In his latest movies with these serious roles, his usual facial expressions aren't appropriate. There are hints of these expressions throughout “Hustle,” in small moments to bring levity to the film’s somber tone. I found the subtle expressions a familiar comfort, reminding me this was still the same actor. This time, Sandler has grown and matured.

Sandler’s Average Looks Work in His Favor

A man in a yellow polo shirt drifts in zero gravity, holding a tube in this image from Free Association.
Loneliness can be debilitating, but it doesn’t stop this astronaut from doing his job. (Image: Free Association)

Lead male actors usually have six-pack abs and chiseled jawlines. While I have nothing against some eye candy, it often takes away from the story’s believability. This is another reason why I love that Sandler was chosen for “Hustle” and “Spaceman.” He’s got that average Joe look, making him more relatable to audiences. The underacting method combined with his dad-bod figure creates a real caricature that’s easy to believe.

Sandler in Mature Relationships is Believable

A couple happily embraces in their kitchen in this image from Happy Madison Productions.
The support this couple showed each other is commendable, and I wish Queen Latifah had more screen time. (Image: Happy Madison Productions)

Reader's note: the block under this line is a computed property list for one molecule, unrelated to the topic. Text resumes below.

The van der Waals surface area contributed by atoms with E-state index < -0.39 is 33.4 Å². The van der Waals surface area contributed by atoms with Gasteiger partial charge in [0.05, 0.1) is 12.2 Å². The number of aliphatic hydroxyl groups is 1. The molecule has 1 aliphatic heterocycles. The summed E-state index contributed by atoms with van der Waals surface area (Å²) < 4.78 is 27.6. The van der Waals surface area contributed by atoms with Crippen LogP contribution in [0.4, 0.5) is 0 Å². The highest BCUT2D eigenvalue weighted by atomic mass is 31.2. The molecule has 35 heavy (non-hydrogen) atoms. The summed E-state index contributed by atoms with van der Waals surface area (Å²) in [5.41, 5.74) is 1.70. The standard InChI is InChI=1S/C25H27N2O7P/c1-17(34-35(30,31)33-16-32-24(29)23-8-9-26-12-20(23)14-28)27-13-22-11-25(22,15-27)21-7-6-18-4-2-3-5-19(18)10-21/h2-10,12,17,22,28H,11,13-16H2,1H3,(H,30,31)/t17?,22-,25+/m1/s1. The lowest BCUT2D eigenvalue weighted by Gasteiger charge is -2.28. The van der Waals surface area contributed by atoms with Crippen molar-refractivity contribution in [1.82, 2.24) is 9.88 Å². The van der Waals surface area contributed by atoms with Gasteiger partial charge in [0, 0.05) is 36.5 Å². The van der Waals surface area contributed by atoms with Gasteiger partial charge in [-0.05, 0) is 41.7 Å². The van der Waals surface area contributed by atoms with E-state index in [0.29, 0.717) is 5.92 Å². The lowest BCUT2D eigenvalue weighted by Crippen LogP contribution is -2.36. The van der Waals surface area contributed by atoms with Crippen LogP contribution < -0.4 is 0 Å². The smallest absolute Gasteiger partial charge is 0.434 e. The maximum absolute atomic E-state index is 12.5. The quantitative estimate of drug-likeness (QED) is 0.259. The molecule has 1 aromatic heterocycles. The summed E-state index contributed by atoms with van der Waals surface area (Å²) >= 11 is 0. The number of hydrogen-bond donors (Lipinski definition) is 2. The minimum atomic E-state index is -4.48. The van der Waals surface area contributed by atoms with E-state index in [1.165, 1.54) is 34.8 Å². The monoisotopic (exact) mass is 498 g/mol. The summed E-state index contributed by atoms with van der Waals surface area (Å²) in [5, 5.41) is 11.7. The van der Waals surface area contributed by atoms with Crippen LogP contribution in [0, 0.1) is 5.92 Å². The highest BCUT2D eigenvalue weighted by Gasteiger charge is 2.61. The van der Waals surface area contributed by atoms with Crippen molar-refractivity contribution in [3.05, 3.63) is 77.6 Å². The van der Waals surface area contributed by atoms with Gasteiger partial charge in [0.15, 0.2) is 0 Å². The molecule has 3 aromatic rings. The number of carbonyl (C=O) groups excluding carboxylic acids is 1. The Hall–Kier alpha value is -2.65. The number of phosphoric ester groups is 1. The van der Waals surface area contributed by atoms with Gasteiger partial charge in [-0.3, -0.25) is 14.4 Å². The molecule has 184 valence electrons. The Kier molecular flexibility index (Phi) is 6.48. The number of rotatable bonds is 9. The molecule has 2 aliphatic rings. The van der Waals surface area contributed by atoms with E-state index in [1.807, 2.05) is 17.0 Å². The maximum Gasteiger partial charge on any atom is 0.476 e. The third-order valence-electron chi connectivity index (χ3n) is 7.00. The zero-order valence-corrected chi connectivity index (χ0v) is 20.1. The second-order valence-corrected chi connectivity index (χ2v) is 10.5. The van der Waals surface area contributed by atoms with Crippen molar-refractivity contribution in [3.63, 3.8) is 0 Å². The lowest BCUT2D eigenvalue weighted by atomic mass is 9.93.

Sandler is no stranger to having relationships on screen. He’s always had good chemistry with the women he’s paired with, like Drew Barrymore in “50 First Dates” and Jennifer Aniston in “Murder Mystery.” It’s hard to say if they match his energy or if he matches theirs. For his two drama films, I can say that Sandler matched Mulligan and Queen Latifah’s energy.

The relationship between Sandler and Queen Latifah in “Hustle” was heartwarming. The couple prioritized celebrating small wins together, supporting each other in rough times, and encouraging each other's dreams. They had an adult relationship I admired and believed to be attainable. Sandler’s relationship with Mulligan in “Spaceman” is viewed through rose-tinted glasses, at least by his character. Seeing the disconnect between husband and wife was poignant. Both relationships were realistic.

Sandler Delivers Heartfelt and Authentic Performances

 A basketball athlete playfully chases his coach on the court in this image from Happy Madison Productions.
Sandler was more than just a coach to his upcoming star player. (Image: Happy Madison Productions)

Sandler has spent 40 years honing his craft. Finally, we get to see his true talent. Although he started his career doing stand-up, he’s not just a comedian. It’s clear from watching his new drama films he’s spent all these years learning and improving his acting skills.

Sandler’s emotions in “Spaceman” and “Hustle” are authentic; they aren’t forced or overplayed. The result speaks for itself: two incredibly heartfelt films by the actor. I’m not a basketball fan, yet I thoroughly enjoyed “Hustle,” a movie centered on the sport. That alone should tell you his acting deserved an award. If that’s enough persuasion, Sandler was nominated in 2023 for Outstanding Performance by a Male Actor at the Screen Actors Guild Awards.

I hope to see Sandler in more dramas soon. Until then, both films, “Hustle” and “Spaceman,” are on Netflix.